Q) You were talking so much about how you were really trying to get into comedy, but it looks like coming up you’re going to be in a much more dramatic role on Dexter. I’m just curious to see or hear more about how that decision came along, too.
A) Yes well I should clarify. Not trying to change my career into a comedy career. I just want to be able to explore. As an artist, as an actor we have so many different sides and so many different ways of expressing ourselves especially after one thing for so long. Sometimes it just feels really good to just kind of break out of that mode for a while. But yes the decision of Dexter was “Will you be on Dexter?” Yes I will. So it’s not hard at all.
Q) I know you got your start on soaps and the state of soaps these days is kind of a flux and now they’re starting to move to cable or online, stuff like that. What do you think about that? Do you think that’s a smart move?
A) What a great question! I’ve got so much nostalgia around soaps. I mean I would come home from school when I was a kid and my mom had All My Children on and I watched All My Children for years and years. I don’t know how many of you guys watched that show, but like I was watching it when Natalie was thrown down the well by her crazy sister Janet. It makes me really sad that they’re kind of dwindling and disappearing. The bell shows, he’s really figured them out Bold & Young & the Restless. Yes, maybe it will jump over to cable. I don’t know I mean I guess programming has to evolve but now we have what nine thousand channels? The average person probably has about five hundred. But it’s still a lot and it’s not like it used to be when the soaps were on and we were kids and we had to walk up to the TV and turn a dial and you had like a channel. I think that now with Reality TV and people are so much less apt to sit and follow a story line and just to have noise on in the background, which is disheartening, disillusioning for me regarding our culture because I don’t know.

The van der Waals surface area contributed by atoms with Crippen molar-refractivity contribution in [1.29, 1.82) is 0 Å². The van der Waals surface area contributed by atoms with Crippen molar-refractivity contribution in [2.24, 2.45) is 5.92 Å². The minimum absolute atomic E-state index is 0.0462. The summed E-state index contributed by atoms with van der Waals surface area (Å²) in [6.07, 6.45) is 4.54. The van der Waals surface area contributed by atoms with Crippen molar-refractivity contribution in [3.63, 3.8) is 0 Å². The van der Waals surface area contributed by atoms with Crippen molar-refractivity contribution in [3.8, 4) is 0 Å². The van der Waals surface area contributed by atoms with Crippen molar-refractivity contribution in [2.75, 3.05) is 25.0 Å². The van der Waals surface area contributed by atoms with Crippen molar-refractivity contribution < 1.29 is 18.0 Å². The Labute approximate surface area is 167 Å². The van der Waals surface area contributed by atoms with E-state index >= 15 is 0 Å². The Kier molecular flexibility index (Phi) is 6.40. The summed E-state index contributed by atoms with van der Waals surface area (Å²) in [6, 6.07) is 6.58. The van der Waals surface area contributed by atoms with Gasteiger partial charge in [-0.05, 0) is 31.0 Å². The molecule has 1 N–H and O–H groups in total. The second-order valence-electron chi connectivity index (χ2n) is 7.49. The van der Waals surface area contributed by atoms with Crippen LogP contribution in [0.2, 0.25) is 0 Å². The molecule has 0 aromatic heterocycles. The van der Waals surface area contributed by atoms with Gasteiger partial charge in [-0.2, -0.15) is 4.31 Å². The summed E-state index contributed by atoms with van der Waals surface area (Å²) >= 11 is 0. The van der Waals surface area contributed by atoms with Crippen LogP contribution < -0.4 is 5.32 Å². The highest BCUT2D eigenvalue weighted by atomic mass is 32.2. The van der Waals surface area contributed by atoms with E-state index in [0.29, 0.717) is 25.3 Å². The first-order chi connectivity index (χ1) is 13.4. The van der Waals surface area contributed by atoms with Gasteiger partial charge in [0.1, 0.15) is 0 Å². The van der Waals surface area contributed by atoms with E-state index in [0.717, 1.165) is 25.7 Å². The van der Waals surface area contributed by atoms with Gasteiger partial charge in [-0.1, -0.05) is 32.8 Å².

Q) Did it really kind of teach you the ropes?
A) Oh yes. Yes it really, really, really did. I would recommended it to most young actors. It’s like a boot camp for actors and it really hawed my dramatic improve skill. Because you’re getting, sometimes fifteen to thirty pages of dialogue a day that you have to learn. Some of people – a lot of actors would sit and they prepare for days in advance. I got into the habit of sitting in the hair chair and learning thirty pages of dialogue in an hour and a half. That’s why when I got up to set of course I wasn’t going to get all the lines right. I do have a photographic memory so that helps me, but I couldn’t get a line that you just kind of go with the feeling of the scene and just how it feels. And that helped so much to be able to be in touch with your instincts as an actor. With soaps there’s so many wonderful theatre actors and really well-trained actors in that feel that you can play with and who are prepared to play off of you. And there’s not kind of the same pressure that I have found in Prime Time to get it exactly right. There’s a lot more room to play and its fun. I really loved it. I loved being on a Soap.
Ok, one tree hill fans. I know you’ve been wondering when you’d see your favorite Tree Hill faces again. Well, tonight’s the night. Bethany Joy Lenz is returning to TV tonight, but this time, she’ll look a little different. She’s donning a comedic cap and joining a rambunctious cast of characters for one episode of men at work, tonight at 10:00 pm EST on TBS.